L-Cpl John (Jack) Hayden Healey MM, 102086, 15th Sherwood Foresters (Derby & Notts Regiment), was killed in action at Kemmel Hill, near Ypres in Flanders, on July 16, 1918. He was aged 29 and single and had been a journalist, latterly employed by The Luton News.
In a letter dated July 19th, 1918, to parents Arthur and Florence Ann Healey at 31 Court Road, Luton, a chaplain George Smissen informed them that their eldest son was killed in action three days previously.
Pte Eddie (Edwin Frederick) Thompson, 307504, 2/7th Battalion Royal Warwickshire Regiment, was reported missing, later presumed killed in action, near St Quentin in France, on March 22nd, 1918.
Born in Luton in 1892, the son of rate collector Mr Fred Thompson and his wife Julia, he had enlisted late in 1915 with three friends from the Union Chapel, Luton. They trained with the 3/1 Signal Co at Bedford. He transferred to the Royal Warwicks in December 1916.
Sgt Elvin Peggs, 248092, 2nd Battalion London Regiment (Royal Fusiliers), was killed in action in France on April 24th, 1918. He was aged 23 and left a widow and one child residing in East Hyde.
Born in in 1895 in Melton Constable, Norfolk, only son of James and Jane Peggs, Elvin was living with his family in Hyde Mill Cottages, East Hyde, at the time of the 1911 Census. Elvin was a farm labourer.
In 1915 he married Mary E. Salmon and they had a daughter, Elizabeth, the following year.
Pte Charles Barker, 42539, 11th Battalion Essex Regiment, was killed in action in Flanders on May 28th, 1918. He was a second son of the last James Barker and Mrs Sarah Barker, of 26 Back Street, Luton, to die on the battlefield. Pte Ernest Barker (Beds Regiment) was killed in the First Battle of Ypres in October 1914.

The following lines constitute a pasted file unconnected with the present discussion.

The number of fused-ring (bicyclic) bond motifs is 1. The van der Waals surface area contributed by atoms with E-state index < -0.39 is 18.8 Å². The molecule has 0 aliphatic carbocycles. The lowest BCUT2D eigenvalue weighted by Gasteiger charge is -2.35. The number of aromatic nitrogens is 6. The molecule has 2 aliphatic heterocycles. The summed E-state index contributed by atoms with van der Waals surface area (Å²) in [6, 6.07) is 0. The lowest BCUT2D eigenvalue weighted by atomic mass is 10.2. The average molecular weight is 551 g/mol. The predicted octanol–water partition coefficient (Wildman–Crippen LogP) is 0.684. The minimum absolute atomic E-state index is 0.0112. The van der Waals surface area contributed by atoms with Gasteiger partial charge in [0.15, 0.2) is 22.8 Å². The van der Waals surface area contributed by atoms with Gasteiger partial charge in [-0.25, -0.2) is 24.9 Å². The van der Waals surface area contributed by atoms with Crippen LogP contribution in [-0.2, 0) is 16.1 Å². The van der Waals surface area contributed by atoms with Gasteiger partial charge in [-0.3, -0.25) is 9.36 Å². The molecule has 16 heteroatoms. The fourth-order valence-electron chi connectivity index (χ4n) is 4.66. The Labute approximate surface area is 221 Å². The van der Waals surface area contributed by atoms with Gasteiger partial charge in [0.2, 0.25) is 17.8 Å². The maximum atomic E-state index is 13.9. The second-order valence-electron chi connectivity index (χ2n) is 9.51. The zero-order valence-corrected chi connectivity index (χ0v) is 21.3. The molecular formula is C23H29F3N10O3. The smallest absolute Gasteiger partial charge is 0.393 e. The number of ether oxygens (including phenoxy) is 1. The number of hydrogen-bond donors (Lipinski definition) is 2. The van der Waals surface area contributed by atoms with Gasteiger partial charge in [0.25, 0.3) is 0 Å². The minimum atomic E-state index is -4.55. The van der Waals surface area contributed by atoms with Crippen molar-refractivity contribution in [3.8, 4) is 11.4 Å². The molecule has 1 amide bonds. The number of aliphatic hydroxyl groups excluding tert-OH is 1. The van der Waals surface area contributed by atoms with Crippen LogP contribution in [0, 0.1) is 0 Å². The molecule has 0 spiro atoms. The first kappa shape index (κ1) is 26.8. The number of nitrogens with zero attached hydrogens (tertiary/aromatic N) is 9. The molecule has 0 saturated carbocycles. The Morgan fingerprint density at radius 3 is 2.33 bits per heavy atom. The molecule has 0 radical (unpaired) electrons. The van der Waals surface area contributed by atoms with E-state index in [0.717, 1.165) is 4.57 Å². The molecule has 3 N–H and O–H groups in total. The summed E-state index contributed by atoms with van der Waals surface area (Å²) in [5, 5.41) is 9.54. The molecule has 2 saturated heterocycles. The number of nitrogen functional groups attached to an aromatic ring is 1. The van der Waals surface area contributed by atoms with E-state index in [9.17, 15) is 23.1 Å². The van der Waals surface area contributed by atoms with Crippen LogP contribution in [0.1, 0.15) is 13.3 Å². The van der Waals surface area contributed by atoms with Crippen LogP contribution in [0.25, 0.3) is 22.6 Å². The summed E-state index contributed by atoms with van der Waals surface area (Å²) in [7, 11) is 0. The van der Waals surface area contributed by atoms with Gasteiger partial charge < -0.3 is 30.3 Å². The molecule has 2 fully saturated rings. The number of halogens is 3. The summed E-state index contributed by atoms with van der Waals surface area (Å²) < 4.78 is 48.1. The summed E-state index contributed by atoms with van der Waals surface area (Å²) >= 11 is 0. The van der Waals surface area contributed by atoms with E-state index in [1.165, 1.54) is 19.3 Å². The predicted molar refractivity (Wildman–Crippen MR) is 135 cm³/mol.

Charles, aged 19, had joined the Royal Field Artillery at Biscot a year before his death and later transferred to the Essex Regiment. Before joining the Army he had been a coal carter employed by Newbold & Martell in Luton.
Sapper John Wesley, 524163, 82nd Field Company Royal Engineers, was killed in action in France on June 12th, 1918. He left a widow, Lillie, whom he had married in Luton a year earlier, and had been in France for only 11 weeks.
An officer wrote to Lillie: “I have to inform you of the death of your husband, who was killed on the night of the 12th whilst proceeding to work. Death was instantaneous. I am pleased to tell you he was saved the awful pain of a lingering death... He was buried officially, and his grave is kept in Army records.”
Pte Ernest Llewellin Godbehear, 44027, 10th Battalion Essex Regiment, died of wounds in France on May 22nd, 1918. He the third son of Thomas James and Emma Godbehear to die, but the first on the battlefield.
Little detail was given in a report in The Luton News, other than to concentrate on his achievements as a boxer. He held the lightweight championship of the 212th Brigade, and was runner-up in the championship of the Division. His parents had received the watch and medals he had been awarded.